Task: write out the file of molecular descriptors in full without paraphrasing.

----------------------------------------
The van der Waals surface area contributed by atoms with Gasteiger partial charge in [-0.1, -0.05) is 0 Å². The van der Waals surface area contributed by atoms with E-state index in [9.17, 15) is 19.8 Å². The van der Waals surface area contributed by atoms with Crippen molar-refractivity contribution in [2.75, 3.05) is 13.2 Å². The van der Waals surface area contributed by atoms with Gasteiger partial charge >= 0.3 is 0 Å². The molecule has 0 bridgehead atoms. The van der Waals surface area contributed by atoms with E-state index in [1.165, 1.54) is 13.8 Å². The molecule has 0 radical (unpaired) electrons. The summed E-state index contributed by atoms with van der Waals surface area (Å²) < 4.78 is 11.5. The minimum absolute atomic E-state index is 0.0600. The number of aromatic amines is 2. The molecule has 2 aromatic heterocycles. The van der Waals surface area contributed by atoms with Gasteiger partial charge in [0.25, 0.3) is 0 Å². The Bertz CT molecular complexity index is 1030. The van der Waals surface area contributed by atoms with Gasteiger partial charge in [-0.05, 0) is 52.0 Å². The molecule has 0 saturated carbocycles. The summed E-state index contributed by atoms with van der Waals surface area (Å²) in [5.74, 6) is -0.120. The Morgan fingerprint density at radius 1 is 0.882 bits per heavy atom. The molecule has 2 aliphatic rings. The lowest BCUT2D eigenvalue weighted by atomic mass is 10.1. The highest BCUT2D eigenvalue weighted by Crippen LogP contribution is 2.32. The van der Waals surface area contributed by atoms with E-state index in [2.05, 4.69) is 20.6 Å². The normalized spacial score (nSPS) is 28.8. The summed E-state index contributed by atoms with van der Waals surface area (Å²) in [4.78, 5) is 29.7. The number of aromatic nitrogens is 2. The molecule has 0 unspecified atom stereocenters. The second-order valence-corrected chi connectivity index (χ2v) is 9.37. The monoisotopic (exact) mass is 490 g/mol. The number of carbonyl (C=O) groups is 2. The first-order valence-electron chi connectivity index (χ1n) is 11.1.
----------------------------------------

The van der Waals surface area contributed by atoms with Gasteiger partial charge in [-0.1, -0.05) is 0 Å². The van der Waals surface area contributed by atoms with E-state index in [9.17, 15) is 19.8 Å². The van der Waals surface area contributed by atoms with Crippen molar-refractivity contribution in [2.75, 3.05) is 13.2 Å². The van der Waals surface area contributed by atoms with Gasteiger partial charge >= 0.3 is 0 Å². The molecule has 0 bridgehead atoms. The van der Waals surface area contributed by atoms with E-state index in [1.165, 1.54) is 13.8 Å². The molecule has 0 radical (unpaired) electrons. The summed E-state index contributed by atoms with van der Waals surface area (Å²) < 4.78 is 11.5. The minimum absolute atomic E-state index is 0.0600. The number of aromatic amines is 2. The molecule has 2 aromatic heterocycles. The van der Waals surface area contributed by atoms with Gasteiger partial charge in [0.25, 0.3) is 0 Å². The Bertz CT molecular complexity index is 1030. The van der Waals surface area contributed by atoms with Gasteiger partial charge in [-0.05, 0) is 52.0 Å². The molecule has 0 saturated carbocycles. The summed E-state index contributed by atoms with van der Waals surface area (Å²) in [5.74, 6) is -0.120. The Morgan fingerprint density at radius 1 is 0.882 bits per heavy atom. The molecule has 2 aliphatic rings. The lowest BCUT2D eigenvalue weighted by atomic mass is 10.1. The highest BCUT2D eigenvalue weighted by Crippen LogP contribution is 2.32. The van der Waals surface area contributed by atoms with E-state index in [2.05, 4.69) is 20.6 Å². The normalized spacial score (nSPS) is 28.8. The summed E-state index contributed by atoms with van der Waals surface area (Å²) in [4.78, 5) is 29.7. The number of aromatic nitrogens is 2. The molecule has 0 unspecified atom stereocenters. The second-order valence-corrected chi connectivity index (χ2v) is 9.37. The monoisotopic (exact) mass is 490 g/mol. The number of carbonyl (C=O) groups is 2. The first-order valence-electron chi connectivity index (χ1n) is 11.1.